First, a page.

What an employee doesn’t know, see or hear in the workplace can hurt him. Just ask Tres Roeder, a project-management consultant who learned the hard way that his “professional blind spot” was undermining his success.
Trained to focus on facts and figures, “my blind spot was reading interpersonal dynamics at work,” Roeder says. “My formal education did not prepare me to deal with the emotions and politics that are part of organizations.”
Roeder assumed that rationality ruled in the workplace until experience taught him otherwise. After a presentation Roeder had chalked up as a success, his colleague predicted the vice president would kill the project. “She laid out all these nonverbal behaviors she’d observed, things that weren’t even on my radar screen,” Roeder recalls.
Roeder now realizes that emotions and politics are huge drivers in organizational decision-making, and conducts his Cleveland-based consulting firm accordingly.
A blind spot, by definition, is something we may not even be aware of. However, once we recognize our blind spots, we can guard against them, says Roeder, adding that missing nonverbal cues is a common but addressable weakness.
“Had I read the signs, I would have communicated the value of my project in a different way, emphasizing how it was consistent with the vice president’s goals and offering to make adjustments to address his concerns,” explains Roeder, who went on to self-publish “A Sixth Sense for Project Management” (AuthorHouse, 2011) based on his experience.
Failing to “map out the lay of the land” can create multiple blind spots, putting a newcomer’s ideas and career prospects in peril, warns Vicky Oliver, author of “301 Smart Answers to Tough Business Etiquette Questions” (Skyhorse, 2010).
Titles and organizational charts aren’t necessarily indicative of who exerts the most power and influence in an organization, says Oliver: “As a general strategy, when you first start working at a company it’s essential to figure out the true power structure, the web of existing alliances and any antagonisms that existed before your arrival. Do not go directly to the office gossip; it’s best to gently suss out the information. Keep your ears open and your mouth closed until you really have scoped out the territory.”
What happens after hours is revealing, Oliver adds: “Try to figure out who plays golf together on the weekends, whose kids go to school together, who takes the subway or train home together, and who carpools.”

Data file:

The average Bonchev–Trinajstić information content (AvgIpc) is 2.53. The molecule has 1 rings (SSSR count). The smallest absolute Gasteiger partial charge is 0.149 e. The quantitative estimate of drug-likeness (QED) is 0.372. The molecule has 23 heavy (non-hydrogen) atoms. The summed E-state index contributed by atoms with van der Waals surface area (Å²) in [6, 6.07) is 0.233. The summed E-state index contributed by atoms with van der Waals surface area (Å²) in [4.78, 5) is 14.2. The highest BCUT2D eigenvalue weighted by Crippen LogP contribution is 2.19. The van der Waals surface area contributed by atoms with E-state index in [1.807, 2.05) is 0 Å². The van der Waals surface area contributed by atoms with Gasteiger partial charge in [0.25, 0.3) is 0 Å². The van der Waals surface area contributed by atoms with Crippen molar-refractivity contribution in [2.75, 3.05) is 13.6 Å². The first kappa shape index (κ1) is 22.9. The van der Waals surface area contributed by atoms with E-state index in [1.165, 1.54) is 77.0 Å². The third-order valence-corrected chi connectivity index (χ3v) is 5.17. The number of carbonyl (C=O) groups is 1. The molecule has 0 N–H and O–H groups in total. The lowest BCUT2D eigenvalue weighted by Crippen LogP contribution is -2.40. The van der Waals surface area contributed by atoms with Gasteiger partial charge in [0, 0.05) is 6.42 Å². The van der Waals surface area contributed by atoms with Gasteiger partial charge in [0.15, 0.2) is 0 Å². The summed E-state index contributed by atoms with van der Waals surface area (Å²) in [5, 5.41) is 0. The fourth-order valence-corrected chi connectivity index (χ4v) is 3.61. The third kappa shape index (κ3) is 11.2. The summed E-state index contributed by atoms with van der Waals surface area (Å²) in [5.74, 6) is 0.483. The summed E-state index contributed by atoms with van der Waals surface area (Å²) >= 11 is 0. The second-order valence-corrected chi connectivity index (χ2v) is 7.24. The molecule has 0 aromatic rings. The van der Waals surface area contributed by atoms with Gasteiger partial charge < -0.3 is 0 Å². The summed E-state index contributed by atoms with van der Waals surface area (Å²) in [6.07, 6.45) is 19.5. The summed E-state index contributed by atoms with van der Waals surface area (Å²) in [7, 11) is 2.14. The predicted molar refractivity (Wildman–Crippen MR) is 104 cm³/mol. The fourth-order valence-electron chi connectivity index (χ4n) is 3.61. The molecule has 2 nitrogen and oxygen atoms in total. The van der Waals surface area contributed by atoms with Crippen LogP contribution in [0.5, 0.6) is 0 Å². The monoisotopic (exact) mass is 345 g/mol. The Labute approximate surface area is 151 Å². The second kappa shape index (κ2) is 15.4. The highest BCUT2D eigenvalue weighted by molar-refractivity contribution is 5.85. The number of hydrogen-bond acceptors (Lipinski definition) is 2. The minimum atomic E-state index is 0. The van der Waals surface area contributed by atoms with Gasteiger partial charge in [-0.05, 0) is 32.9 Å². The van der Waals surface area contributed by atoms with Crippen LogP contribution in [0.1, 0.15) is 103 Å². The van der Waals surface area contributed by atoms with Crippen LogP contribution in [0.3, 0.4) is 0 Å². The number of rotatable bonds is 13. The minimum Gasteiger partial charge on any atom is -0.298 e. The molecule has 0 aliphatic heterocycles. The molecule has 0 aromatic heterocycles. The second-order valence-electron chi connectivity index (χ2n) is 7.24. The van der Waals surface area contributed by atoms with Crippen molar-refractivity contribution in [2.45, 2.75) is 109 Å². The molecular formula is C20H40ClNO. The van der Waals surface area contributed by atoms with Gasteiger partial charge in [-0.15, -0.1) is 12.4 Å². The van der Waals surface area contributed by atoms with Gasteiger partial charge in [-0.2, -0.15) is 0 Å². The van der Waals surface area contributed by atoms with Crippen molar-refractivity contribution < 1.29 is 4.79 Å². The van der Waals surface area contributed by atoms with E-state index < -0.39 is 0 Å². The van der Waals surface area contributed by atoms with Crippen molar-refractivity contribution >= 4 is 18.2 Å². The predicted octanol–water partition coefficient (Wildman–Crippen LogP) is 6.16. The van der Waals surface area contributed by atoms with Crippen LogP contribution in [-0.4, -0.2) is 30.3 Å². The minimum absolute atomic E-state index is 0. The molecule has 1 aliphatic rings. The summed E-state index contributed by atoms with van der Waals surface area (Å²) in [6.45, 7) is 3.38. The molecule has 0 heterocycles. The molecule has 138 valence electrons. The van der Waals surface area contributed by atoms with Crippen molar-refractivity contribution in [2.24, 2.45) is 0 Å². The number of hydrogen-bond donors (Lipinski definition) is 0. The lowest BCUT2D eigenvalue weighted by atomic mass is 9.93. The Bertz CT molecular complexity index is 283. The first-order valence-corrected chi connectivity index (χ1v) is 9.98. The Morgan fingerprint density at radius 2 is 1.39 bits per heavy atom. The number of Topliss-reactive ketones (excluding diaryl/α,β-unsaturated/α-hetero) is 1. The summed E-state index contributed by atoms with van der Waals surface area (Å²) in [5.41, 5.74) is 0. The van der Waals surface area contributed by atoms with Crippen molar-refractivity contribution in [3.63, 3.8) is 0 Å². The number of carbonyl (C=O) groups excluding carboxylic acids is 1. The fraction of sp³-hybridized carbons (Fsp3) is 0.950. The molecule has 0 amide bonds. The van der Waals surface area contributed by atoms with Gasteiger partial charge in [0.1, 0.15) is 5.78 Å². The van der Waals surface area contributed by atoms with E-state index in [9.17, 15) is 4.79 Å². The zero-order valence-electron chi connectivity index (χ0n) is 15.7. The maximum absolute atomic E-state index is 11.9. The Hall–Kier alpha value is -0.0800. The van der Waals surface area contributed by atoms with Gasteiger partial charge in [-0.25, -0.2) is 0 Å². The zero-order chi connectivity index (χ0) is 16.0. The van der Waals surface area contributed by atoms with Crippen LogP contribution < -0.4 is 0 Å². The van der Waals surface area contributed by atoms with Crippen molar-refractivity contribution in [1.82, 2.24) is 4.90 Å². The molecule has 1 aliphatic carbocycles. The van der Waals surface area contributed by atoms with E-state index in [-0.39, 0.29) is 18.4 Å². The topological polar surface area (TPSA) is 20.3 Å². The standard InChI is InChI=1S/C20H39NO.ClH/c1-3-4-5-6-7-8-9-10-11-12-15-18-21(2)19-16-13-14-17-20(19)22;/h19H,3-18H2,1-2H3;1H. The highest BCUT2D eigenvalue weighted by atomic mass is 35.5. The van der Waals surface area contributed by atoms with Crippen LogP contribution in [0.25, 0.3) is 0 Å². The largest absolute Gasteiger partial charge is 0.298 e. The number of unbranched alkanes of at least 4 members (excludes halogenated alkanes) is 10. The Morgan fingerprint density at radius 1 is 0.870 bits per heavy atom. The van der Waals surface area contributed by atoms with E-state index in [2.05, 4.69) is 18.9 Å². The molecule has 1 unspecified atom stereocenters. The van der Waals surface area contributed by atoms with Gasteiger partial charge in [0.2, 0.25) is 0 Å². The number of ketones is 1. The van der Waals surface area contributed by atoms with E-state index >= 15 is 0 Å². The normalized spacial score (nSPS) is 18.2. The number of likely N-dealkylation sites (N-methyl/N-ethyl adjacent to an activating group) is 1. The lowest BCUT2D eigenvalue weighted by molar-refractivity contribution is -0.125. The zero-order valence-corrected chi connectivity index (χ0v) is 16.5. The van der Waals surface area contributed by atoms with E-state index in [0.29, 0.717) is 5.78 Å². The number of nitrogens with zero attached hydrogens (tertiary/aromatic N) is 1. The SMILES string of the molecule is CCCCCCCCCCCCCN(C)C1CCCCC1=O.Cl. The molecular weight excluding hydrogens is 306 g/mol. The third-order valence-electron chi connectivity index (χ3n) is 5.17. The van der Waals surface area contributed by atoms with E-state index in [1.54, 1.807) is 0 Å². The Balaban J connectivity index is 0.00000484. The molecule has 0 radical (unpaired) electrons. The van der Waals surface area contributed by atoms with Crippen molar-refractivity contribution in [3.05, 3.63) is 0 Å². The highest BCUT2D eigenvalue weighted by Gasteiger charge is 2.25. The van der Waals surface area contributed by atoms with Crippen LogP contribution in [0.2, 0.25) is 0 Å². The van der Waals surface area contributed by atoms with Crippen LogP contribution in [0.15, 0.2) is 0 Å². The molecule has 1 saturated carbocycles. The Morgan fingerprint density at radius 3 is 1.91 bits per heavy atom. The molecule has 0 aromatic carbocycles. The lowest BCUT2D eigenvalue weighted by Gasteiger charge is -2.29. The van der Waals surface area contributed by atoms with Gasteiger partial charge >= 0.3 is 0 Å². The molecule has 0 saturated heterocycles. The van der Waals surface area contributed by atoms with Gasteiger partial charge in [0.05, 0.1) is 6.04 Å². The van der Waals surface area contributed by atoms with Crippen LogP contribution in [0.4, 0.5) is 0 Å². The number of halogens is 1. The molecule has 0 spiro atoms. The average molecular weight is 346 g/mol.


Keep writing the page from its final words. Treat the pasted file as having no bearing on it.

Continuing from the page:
For better or worse, friendships forge into political alliances, she explains.
Also be on the lookout for office “subcultures” because how they operate within an organization matters, says Uva Coles, dean of career management services at Peirce College in Philadelphia.
Personal baggage and insecurities also create blind spots. Lack of confidence gives rise to all sorts of machinations, including backstabbing and “fear-driven, over-controlling” leadership, says Lee Ellis, president of the Atlanta-based team-development consulting company Leadership Freedom.
“Baggage from the past causes unhealthy responses including problems with authority, inability to trust and fear of conflict, which all lead to the inability to have difficult conversations,” says Ellis, a former Air Force pilot, POW and author of “Leading with Honor: Leadership Lessons from the Hanoi Hilton” (Freedom Star Media, 2012).
Because we do our best to hide insecurities and suppress emotional issues, bringing them to light takes courage, says Ellis: “Have a conversation with a trusted manager, peers or a family member and ask them to give you two or three areas that are obviously problematic for you in terms of performance, getting results and building good relationships. Don’t deny or defend; just make notes and then reflect on the feedback. Look for corroborating feedback from more than one source.”
With this clarity, “You can then can form a development plan and support team,” Ellis says.
Bottom line: “Peripheral vision matters in an organization,” Coles says, “so don’t wear blinders. Do the job you were hired to do, but constantly keeping your head down is a poor way to develop your career.”
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